Growing up with a mother who was a manufacturing leader, Nicole Swanton didn’t fully appreciate the example her mom set until Swanton herself began to advance in her manufacturing career.
Swanton’s grandfather, Fred Ziegler, started the family business, Industrial Nameplate, out of his basement in 1960, eventually passing on ownership to his daughter and Swanton’s mother, Lynn Lanser. In December, Swanton became the third-generation president of the Appleton-based manufacturer specializing in custom industrial labels.
Swanton knew from a young age that she wanted to carry on the family company and began working for Industrial Nameplate when she was 17, earning high school credits along the way. After graduating, she continued to work full time while attending Fox Valley Technical College and studying business management and marketing.
As she progressed further in her career, Swanton began to realize how important it was to look to her mother as a strong, caring and capable woman who led a company. “I never knew anything else. I didn’t even realize that it was different for a woman to be doing this,” she says.
In her early 20s, Swanton began networking and building the company — Industrial Nameplate is also the parent company of Top Dog Apparel, a screen printing and embroidery business. She tried to join a business group that was made up of mostly older men, along with a few older women. Ultimately, one man in the group told her she couldn’t join because she didn’t fit in with the group’s other members.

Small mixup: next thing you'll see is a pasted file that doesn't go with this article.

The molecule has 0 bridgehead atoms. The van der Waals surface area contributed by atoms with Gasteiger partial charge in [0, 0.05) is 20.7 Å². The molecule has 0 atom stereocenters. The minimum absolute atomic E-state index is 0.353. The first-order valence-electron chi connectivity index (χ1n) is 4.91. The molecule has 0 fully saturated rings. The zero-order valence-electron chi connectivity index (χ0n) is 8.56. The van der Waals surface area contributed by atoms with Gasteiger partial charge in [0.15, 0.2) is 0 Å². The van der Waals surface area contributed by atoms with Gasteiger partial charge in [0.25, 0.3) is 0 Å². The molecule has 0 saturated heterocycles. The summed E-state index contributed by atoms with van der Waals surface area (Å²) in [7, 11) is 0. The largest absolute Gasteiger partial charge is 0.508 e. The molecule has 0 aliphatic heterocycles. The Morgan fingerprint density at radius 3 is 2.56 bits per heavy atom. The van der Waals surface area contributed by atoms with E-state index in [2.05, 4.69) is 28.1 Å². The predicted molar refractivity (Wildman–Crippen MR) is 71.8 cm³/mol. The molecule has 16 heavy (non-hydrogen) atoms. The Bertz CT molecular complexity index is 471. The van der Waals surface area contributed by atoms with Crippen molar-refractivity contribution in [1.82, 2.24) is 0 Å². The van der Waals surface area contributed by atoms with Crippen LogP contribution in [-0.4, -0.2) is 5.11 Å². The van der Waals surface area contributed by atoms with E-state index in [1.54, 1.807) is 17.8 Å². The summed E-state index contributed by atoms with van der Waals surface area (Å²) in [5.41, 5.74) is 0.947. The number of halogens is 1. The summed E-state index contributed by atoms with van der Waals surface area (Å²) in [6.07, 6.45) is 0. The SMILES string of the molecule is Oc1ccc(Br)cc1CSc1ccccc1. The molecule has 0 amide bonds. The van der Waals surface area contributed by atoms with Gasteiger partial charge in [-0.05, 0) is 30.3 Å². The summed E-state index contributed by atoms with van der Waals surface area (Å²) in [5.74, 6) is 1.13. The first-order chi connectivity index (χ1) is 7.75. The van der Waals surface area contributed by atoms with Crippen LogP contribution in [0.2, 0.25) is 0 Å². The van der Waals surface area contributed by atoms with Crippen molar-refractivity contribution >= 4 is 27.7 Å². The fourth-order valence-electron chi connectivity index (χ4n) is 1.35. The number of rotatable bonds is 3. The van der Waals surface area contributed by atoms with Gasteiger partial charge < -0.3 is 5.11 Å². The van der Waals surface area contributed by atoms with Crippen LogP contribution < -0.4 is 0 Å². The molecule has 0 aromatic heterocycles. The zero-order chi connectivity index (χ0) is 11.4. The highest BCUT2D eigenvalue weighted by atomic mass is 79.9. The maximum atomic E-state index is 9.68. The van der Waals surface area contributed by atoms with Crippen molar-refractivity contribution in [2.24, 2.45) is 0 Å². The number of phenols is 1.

As not just a woman but a young woman leading a manufacturing company, Swanton has learned many lessons as she’s fought for her place, but at the same time, she’s remained resolved. “That was the first (experience of) being a young woman in business that got to me, and then I was, like, on to the next. I’m not going to let that stop me,” she says of that first rejection.
Still in search of a professional group that would meet her needs, Swanton eventually found Women in Manufacturing, a national trade association that had a strong presence in southeast Wisconsin and had recently formed a northern Wisconsin committee. Being a female manufacturing leader can be lonely, and Swanton had finally found her tribe and a place where she could share ideas and struggles with those in similar positions.
The WiM Northern Wisconsin Committee, for which Swanton now serves as vice chair alongside chair Tamera Long of Oshkosh Corp. and treasurer Lisa Horn of CLA, formed in the fall of 2019 and had its first event planned for April 2020 — soon after the pandemic hit.
“It was, like, take the air out of the balloon,” says Long, who serves as senior director of strategic sourcing for Oshkosh Corp.
Though the timing was a setback that led a lot of people to drop out of the group, Long says she’s excited to get the committee back on track. As someone who has spent more than 15 years in and out of manufacturing roles, Long sees a great need for the support and services WiM provides to women at all levels of manufacturing, from students to shop floor workers to leaders.